Look at the Jerome commentary: "Just as Nicodemus thought of rebirth in a purely physical sense (3:4) and as the woman at the well first thought only of natural water (4:11), so now some of the Jews take the reference to Christ’s flesh literally. The Semitic figure of speech, "eat someone’s flesh," which meant, "to slander" (Ps 27:2), obviously did not contribute in helping them to understand. 53. Neither do Jesus’ words in reply encourage any figurative understanding of his pronouncement; his reiteration only underscores the difficulty discerned in v. 52.

The flesh of the Son of Man: Since the Son of Man is he in whom God and mankind meet (see comment on 1:51), it is fitting that Jesus should identify the Eucharist with himself as Son of Man…

If the idea of eating a man’s flesh would appear repugnant to a Jewish audience, the idea of drinking blood would be even more so, because blood as food was forbidden under the Law (cf. Gn 9:4; Dt 12:16). "Flesh and blood" is the common OT expression for human life. More than likely the separate mention of the partaking of these two elements in the Eucharist stresses the fact that the whole living Christ is received (Barrett) rather than repeats (see v. 51) the connection of the Eucharist with the death of Christ (Bernard). 54-55. The repetitions contained in these verses have the effect of underlining the reality of the Christ-life that is received in the Eucharist. Because the possession of Christ is the earnest of eternal life in the resurrection (v. 40), the Eucharist is an eschatological sacrament. 56-57.

Reception of the Eucharist establishes communion of life between Christ and the Christian (cf. 1 Cor 10:16). Even as the life of the Son and the Father is one (14:10; 5:21ff.), a life that in turn they share with the Spirit (1:32f. 15:26), in the Eucharist the Christian receives the shared life of God himself. 58. Inclusively this verse sums up the argument of the preceding: The bread, of which Jesus first began to speak in v. 33, the true bread of God of which the manna was only a faint type, is pre-eminently the Eucharistic sacrament of life".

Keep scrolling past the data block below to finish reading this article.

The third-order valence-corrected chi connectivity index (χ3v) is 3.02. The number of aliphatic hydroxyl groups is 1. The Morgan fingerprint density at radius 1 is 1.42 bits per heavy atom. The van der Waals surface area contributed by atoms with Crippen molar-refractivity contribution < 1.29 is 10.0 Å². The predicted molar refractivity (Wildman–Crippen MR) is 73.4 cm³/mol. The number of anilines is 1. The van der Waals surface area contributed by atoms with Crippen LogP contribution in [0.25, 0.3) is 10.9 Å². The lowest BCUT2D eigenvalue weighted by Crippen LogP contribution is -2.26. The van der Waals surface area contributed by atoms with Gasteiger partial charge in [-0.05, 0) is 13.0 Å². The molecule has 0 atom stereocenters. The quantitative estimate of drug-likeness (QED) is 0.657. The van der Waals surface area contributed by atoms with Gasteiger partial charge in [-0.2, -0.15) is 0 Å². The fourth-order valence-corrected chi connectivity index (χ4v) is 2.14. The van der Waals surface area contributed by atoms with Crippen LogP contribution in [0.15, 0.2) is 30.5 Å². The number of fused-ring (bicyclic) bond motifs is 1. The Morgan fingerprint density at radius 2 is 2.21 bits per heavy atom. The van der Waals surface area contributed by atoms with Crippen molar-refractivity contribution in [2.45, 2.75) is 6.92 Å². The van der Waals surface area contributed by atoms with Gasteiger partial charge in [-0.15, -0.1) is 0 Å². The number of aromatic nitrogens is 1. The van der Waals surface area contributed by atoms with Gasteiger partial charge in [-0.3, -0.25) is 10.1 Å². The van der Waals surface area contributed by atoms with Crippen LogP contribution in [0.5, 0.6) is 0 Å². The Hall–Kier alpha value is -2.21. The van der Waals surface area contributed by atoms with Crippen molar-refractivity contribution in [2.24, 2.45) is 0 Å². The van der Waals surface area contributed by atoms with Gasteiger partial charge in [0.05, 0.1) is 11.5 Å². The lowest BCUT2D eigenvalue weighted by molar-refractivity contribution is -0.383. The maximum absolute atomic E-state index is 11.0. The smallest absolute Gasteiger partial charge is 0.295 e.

Your way of presenting the contradiction is ever the problem of taking a verse in its literal sense out of context and make a comparison that is not legitimate. That is not to say that the blood is not real. It is real but in a sacramental sense. Your argument is at the same level as those, which talk about anthropophagi, don’t you think so?

To understand the passage of John you cite you need to remember the parallel of Israel in the desert and the Jews that have been fed by Jesus. Jesus claims to give eternal life, to give this sacramental food in order that those who eat and drink Him be one with God and with Him. Isn’t that a greater scandal than anything else? You may argue that I introduce a retro projection using the word "sacramental". John’s Gospel is full of semeia, signs, and sacraments.

Why did Jesus not even try to explain Himself to His disciples? It was a test of faith. With whom do you want to commune? Peter answers: "Only you have words of eternal life".

My closing argument is that the early Christians did never relate the Eucharistic signs with the Leviticus precept. They continued observing part of the Leviticus precepts. So they were conscious too of the precept you mention. They saw no relationship. Ergo there is no relationship, not even today.